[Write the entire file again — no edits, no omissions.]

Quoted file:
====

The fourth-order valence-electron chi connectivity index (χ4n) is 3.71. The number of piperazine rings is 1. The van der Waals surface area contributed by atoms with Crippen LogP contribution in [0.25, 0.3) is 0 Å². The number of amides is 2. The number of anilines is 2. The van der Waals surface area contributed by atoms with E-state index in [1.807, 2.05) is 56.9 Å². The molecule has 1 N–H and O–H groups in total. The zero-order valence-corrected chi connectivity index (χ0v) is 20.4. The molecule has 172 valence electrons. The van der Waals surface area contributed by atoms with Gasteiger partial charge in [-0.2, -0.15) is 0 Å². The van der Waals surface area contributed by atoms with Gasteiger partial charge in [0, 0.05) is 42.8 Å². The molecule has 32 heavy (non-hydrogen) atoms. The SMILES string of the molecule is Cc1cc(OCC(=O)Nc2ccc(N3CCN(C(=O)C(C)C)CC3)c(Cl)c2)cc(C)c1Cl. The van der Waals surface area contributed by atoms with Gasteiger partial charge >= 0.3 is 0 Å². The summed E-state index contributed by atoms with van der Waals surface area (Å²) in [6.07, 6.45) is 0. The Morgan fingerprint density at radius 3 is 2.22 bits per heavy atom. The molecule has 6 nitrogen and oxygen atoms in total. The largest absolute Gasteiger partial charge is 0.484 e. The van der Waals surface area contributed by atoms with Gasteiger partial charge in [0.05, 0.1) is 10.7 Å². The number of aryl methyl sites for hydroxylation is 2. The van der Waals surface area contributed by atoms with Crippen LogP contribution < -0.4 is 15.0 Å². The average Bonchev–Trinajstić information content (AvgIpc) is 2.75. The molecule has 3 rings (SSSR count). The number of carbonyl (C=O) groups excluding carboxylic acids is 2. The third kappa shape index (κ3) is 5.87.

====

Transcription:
The fourth-order valence-electron chi connectivity index (χ4n) is 3.71. The number of piperazine rings is 1. The van der Waals surface area contributed by atoms with Crippen LogP contribution in [0.25, 0.3) is 0 Å². The number of amides is 2. The number of anilines is 2. The van der Waals surface area contributed by atoms with E-state index in [1.807, 2.05) is 56.9 Å². The molecule has 1 N–H and O–H groups in total. The zero-order valence-corrected chi connectivity index (χ0v) is 20.4. The molecule has 172 valence electrons. The van der Waals surface area contributed by atoms with Gasteiger partial charge in [-0.2, -0.15) is 0 Å². The van der Waals surface area contributed by atoms with Gasteiger partial charge in [0, 0.05) is 42.8 Å². The molecule has 32 heavy (non-hydrogen) atoms. The SMILES string of the molecule is Cc1cc(OCC(=O)Nc2ccc(N3CCN(C(=O)C(C)C)CC3)c(Cl)c2)cc(C)c1Cl. The van der Waals surface area contributed by atoms with Gasteiger partial charge >= 0.3 is 0 Å². The summed E-state index contributed by atoms with van der Waals surface area (Å²) in [6.07, 6.45) is 0. The Morgan fingerprint density at radius 3 is 2.22 bits per heavy atom. The molecule has 6 nitrogen and oxygen atoms in total. The largest absolute Gasteiger partial charge is 0.484 e. The van der Waals surface area contributed by atoms with Gasteiger partial charge in [0.05, 0.1) is 10.7 Å². The number of aryl methyl sites for hydroxylation is 2. The van der Waals surface area contributed by atoms with Crippen LogP contribution < -0.4 is 15.0 Å². The average Bonchev–Trinajstić information content (AvgIpc) is 2.75. The molecule has 3 rings (SSSR count). The number of carbonyl (C=O) groups excluding carboxylic acids is 2. The third kappa shape index (κ3) is 5.87.